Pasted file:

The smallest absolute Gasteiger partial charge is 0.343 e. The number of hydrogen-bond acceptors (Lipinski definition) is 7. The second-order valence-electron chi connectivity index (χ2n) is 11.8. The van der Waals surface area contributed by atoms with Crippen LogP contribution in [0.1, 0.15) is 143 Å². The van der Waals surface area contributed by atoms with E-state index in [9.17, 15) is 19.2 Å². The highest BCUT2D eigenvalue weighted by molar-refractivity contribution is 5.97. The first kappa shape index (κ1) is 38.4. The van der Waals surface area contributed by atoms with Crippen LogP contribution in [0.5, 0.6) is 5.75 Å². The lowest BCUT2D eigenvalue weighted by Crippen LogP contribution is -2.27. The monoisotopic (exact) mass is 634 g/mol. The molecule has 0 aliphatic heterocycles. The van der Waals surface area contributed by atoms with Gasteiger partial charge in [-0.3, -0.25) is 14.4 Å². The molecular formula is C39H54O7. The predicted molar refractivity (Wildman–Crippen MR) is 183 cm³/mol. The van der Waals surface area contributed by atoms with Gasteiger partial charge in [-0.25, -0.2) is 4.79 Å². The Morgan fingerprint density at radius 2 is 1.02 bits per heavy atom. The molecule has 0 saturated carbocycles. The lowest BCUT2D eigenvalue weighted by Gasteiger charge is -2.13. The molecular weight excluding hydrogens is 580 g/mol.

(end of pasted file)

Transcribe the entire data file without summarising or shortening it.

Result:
The smallest absolute Gasteiger partial charge is 0.343 e. The number of hydrogen-bond acceptors (Lipinski definition) is 7. The second-order valence-electron chi connectivity index (χ2n) is 11.8. The van der Waals surface area contributed by atoms with Crippen LogP contribution in [0.1, 0.15) is 143 Å². The van der Waals surface area contributed by atoms with E-state index in [9.17, 15) is 19.2 Å². The highest BCUT2D eigenvalue weighted by molar-refractivity contribution is 5.97. The first kappa shape index (κ1) is 38.4. The van der Waals surface area contributed by atoms with Crippen LogP contribution in [0.5, 0.6) is 5.75 Å². The lowest BCUT2D eigenvalue weighted by Crippen LogP contribution is -2.27. The monoisotopic (exact) mass is 634 g/mol. The molecule has 0 aliphatic heterocycles. The van der Waals surface area contributed by atoms with Gasteiger partial charge in [-0.3, -0.25) is 14.4 Å². The molecular formula is C39H54O7. The predicted molar refractivity (Wildman–Crippen MR) is 183 cm³/mol. The van der Waals surface area contributed by atoms with Gasteiger partial charge in [-0.25, -0.2) is 4.79 Å². The Morgan fingerprint density at radius 2 is 1.02 bits per heavy atom. The molecule has 0 saturated carbocycles. The lowest BCUT2D eigenvalue weighted by Gasteiger charge is -2.13. The molecular weight excluding hydrogens is 580 g/mol.